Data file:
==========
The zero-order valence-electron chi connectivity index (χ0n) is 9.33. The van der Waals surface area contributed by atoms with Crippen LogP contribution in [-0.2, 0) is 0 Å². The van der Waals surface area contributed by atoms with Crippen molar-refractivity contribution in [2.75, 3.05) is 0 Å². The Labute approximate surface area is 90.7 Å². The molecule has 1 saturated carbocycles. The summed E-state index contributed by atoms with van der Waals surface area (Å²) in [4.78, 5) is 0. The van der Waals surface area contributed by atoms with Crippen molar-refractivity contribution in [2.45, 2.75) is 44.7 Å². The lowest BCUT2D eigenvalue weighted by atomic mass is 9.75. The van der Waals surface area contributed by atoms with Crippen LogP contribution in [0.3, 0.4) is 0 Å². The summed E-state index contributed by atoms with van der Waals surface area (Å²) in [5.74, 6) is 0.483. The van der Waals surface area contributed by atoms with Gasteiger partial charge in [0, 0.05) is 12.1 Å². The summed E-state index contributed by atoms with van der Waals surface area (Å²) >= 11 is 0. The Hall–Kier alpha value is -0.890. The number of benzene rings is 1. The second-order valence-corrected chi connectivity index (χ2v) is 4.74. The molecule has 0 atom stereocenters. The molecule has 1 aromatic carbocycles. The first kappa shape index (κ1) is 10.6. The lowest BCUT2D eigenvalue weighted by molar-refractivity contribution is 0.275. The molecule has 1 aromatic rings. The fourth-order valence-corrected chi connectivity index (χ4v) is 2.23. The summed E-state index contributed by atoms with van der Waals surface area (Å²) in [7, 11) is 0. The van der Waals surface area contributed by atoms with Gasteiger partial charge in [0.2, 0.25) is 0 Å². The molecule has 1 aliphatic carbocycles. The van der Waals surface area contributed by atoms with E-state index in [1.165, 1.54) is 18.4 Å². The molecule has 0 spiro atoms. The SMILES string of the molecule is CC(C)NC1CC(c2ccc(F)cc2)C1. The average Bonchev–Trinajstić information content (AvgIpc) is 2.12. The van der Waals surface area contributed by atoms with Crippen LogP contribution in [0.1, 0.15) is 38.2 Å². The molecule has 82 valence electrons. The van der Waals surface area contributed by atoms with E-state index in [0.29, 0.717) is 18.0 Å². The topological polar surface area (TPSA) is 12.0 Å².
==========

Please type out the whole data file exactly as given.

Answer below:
The zero-order valence-electron chi connectivity index (χ0n) is 9.33. The van der Waals surface area contributed by atoms with Crippen LogP contribution in [-0.2, 0) is 0 Å². The van der Waals surface area contributed by atoms with Crippen molar-refractivity contribution in [2.75, 3.05) is 0 Å². The Labute approximate surface area is 90.7 Å². The molecule has 1 saturated carbocycles. The summed E-state index contributed by atoms with van der Waals surface area (Å²) in [4.78, 5) is 0. The van der Waals surface area contributed by atoms with Crippen molar-refractivity contribution in [2.45, 2.75) is 44.7 Å². The lowest BCUT2D eigenvalue weighted by atomic mass is 9.75. The van der Waals surface area contributed by atoms with Crippen LogP contribution in [0.3, 0.4) is 0 Å². The summed E-state index contributed by atoms with van der Waals surface area (Å²) in [5.74, 6) is 0.483. The van der Waals surface area contributed by atoms with Gasteiger partial charge in [0, 0.05) is 12.1 Å². The summed E-state index contributed by atoms with van der Waals surface area (Å²) >= 11 is 0. The Hall–Kier alpha value is -0.890. The number of benzene rings is 1. The second-order valence-corrected chi connectivity index (χ2v) is 4.74. The molecule has 0 atom stereocenters. The molecule has 1 aromatic carbocycles. The first kappa shape index (κ1) is 10.6. The lowest BCUT2D eigenvalue weighted by molar-refractivity contribution is 0.275. The molecule has 1 aromatic rings. The fourth-order valence-corrected chi connectivity index (χ4v) is 2.23. The summed E-state index contributed by atoms with van der Waals surface area (Å²) in [7, 11) is 0. The van der Waals surface area contributed by atoms with Gasteiger partial charge in [0.2, 0.25) is 0 Å². The molecule has 1 aliphatic carbocycles. The van der Waals surface area contributed by atoms with E-state index in [1.165, 1.54) is 18.4 Å². The molecule has 0 spiro atoms. The SMILES string of the molecule is CC(C)NC1CC(c2ccc(F)cc2)C1. The average Bonchev–Trinajstić information content (AvgIpc) is 2.12. The van der Waals surface area contributed by atoms with Crippen LogP contribution in [0.1, 0.15) is 38.2 Å². The molecule has 82 valence electrons. The van der Waals surface area contributed by atoms with E-state index in [0.29, 0.717) is 18.0 Å². The topological polar surface area (TPSA) is 12.0 Å².